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John Oaksey

John Oaksey British peer

British peer
The basics
Quick Facts
Intro British peer
Was Journalist
From United Kingdom
Type Journalism
Gender male
Birth 21 March 1929
Death 5 September 2012 (aged 83 years)
John Oaksey
The details

John Geoffrey Tristram Lawrence, 4th Baron Trevethin and 2nd Baron Oaksey OBE (21 March 1929 – 5 September 2012) was a British aristocrat, horse racing journalist, television commentator and former amateur jockey. He was twice British Champion Amateur Jump Jockey, before becoming a celebrated journalist and recognisable racing personality both on television and through his charitable work for the Injured Jockeys Fund, which he helped establish. He has been described as "quite possibly the outstanding racing figure of modern times, touching so many via his compelling writing, broadcasting, race-riding and tireless fund-raising".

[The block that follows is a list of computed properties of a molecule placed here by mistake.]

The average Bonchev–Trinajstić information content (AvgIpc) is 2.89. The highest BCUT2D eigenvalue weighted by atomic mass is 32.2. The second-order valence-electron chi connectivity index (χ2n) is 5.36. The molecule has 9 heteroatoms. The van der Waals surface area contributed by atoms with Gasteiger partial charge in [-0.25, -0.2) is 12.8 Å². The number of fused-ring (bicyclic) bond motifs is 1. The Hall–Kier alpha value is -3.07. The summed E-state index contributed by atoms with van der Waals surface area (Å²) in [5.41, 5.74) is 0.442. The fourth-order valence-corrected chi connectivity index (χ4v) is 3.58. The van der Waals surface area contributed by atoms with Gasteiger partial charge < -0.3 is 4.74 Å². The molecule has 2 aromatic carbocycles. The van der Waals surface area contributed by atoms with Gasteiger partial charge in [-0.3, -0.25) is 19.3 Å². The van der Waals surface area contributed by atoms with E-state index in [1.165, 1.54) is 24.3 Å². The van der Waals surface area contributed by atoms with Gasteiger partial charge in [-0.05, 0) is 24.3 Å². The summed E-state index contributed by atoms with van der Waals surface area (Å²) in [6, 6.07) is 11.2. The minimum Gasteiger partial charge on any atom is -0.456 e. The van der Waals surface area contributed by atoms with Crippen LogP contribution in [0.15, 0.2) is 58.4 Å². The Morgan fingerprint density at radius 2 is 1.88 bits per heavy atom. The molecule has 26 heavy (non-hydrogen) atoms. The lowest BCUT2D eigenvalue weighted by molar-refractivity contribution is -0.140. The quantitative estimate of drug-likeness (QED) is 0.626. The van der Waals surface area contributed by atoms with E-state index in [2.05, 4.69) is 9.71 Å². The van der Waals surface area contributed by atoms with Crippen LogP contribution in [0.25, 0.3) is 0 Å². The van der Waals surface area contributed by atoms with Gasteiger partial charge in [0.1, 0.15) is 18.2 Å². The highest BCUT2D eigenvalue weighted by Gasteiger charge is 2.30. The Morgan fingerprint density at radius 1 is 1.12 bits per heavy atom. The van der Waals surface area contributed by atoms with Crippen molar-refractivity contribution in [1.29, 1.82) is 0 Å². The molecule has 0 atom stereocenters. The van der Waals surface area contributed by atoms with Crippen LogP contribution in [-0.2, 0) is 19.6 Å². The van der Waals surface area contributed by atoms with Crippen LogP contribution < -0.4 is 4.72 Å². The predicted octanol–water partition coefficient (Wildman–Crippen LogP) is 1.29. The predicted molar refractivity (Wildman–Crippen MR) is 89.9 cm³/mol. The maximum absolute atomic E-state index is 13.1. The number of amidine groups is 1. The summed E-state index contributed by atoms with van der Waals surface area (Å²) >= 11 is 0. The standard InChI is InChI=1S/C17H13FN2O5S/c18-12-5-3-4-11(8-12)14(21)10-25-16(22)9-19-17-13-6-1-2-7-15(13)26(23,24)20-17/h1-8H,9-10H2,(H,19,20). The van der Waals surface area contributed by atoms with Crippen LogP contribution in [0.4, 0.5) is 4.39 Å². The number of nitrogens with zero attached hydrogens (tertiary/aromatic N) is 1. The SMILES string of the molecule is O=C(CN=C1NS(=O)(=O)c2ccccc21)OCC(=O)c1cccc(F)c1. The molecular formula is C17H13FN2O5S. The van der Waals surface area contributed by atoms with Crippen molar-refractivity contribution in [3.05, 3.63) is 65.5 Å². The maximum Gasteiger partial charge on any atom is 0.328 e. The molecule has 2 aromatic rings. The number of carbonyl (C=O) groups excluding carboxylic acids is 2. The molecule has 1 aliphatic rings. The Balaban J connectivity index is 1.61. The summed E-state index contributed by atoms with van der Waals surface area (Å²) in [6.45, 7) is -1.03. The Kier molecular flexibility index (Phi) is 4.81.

Early life

Quadrangle at Eton College, Oaksey's alma mater

He was the son of the noted jurist Geoffrey Lawrence, 1st Baron Oaksey and his wife Marjorie, daughter of Commander Charles Robinson, RN. He preferred to be called Oaksey, although Trevethin is the longer-established title. In his broadcasting career, he was initially known as John Lawrence before adopting the name John Oaksey when he succeeded to the baronies on the death of his father in 1971. The Oaksey family seat is the parish of Oaksey in the extreme north of Wiltshire, between Malmesbury and Cirencester.

He was educated at Eton College, where he was captain of the boxing team. At age 16 he spent the summer attending the Nuremberg Trials at which his father was officiating, the family diaries and memoires of which are now on permanent loan to the NCCL Galleries of Justice in Nottingham.